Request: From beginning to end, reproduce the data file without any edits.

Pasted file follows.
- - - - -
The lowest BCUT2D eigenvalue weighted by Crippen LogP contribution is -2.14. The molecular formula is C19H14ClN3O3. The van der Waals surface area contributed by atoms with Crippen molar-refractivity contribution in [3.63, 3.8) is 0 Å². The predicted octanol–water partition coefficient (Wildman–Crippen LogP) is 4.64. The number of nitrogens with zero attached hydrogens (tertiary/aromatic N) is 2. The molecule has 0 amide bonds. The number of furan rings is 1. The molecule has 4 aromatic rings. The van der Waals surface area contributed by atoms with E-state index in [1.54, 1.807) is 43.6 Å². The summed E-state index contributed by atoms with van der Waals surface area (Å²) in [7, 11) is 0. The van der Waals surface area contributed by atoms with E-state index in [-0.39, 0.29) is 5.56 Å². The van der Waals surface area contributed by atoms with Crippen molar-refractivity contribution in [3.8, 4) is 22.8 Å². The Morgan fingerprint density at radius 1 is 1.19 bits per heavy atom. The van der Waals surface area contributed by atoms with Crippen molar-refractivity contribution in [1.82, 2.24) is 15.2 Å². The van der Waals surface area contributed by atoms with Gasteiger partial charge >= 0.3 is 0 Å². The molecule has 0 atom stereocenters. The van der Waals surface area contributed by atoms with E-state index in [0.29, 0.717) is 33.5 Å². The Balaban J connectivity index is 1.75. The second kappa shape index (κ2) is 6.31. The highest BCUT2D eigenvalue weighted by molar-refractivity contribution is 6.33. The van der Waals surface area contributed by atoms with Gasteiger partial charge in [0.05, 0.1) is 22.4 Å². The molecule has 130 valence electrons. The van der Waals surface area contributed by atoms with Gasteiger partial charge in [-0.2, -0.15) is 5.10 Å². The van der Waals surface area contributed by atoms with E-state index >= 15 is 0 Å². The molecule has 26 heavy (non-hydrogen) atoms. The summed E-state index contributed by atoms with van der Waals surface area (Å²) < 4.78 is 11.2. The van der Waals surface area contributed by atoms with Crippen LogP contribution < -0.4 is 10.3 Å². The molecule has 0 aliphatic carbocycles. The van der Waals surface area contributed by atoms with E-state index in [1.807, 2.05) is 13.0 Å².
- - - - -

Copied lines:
The lowest BCUT2D eigenvalue weighted by Crippen LogP contribution is -2.14. The molecular formula is C19H14ClN3O3. The van der Waals surface area contributed by atoms with Crippen molar-refractivity contribution in [3.63, 3.8) is 0 Å². The predicted octanol–water partition coefficient (Wildman–Crippen LogP) is 4.64. The number of nitrogens with zero attached hydrogens (tertiary/aromatic N) is 2. The molecule has 0 amide bonds. The number of furan rings is 1. The molecule has 4 aromatic rings. The van der Waals surface area contributed by atoms with E-state index in [1.54, 1.807) is 43.6 Å². The summed E-state index contributed by atoms with van der Waals surface area (Å²) in [7, 11) is 0. The van der Waals surface area contributed by atoms with E-state index in [-0.39, 0.29) is 5.56 Å². The van der Waals surface area contributed by atoms with Crippen molar-refractivity contribution in [3.8, 4) is 22.8 Å². The Morgan fingerprint density at radius 1 is 1.19 bits per heavy atom. The van der Waals surface area contributed by atoms with Crippen molar-refractivity contribution in [1.82, 2.24) is 15.2 Å². The van der Waals surface area contributed by atoms with Gasteiger partial charge >= 0.3 is 0 Å². The molecule has 0 atom stereocenters. The van der Waals surface area contributed by atoms with E-state index in [0.29, 0.717) is 33.5 Å². The Balaban J connectivity index is 1.75. The second kappa shape index (κ2) is 6.31. The highest BCUT2D eigenvalue weighted by molar-refractivity contribution is 6.33. The van der Waals surface area contributed by atoms with Gasteiger partial charge in [0.05, 0.1) is 22.4 Å². The molecule has 130 valence electrons. The van der Waals surface area contributed by atoms with Gasteiger partial charge in [-0.2, -0.15) is 5.10 Å². The van der Waals surface area contributed by atoms with E-state index >= 15 is 0 Å². The molecule has 26 heavy (non-hydrogen) atoms. The summed E-state index contributed by atoms with van der Waals surface area (Å²) < 4.78 is 11.2. The van der Waals surface area contributed by atoms with Crippen LogP contribution < -0.4 is 10.3 Å². The molecule has 0 aliphatic carbocycles. The van der Waals surface area contributed by atoms with E-state index in [1.807, 2.05) is 13.0 Å².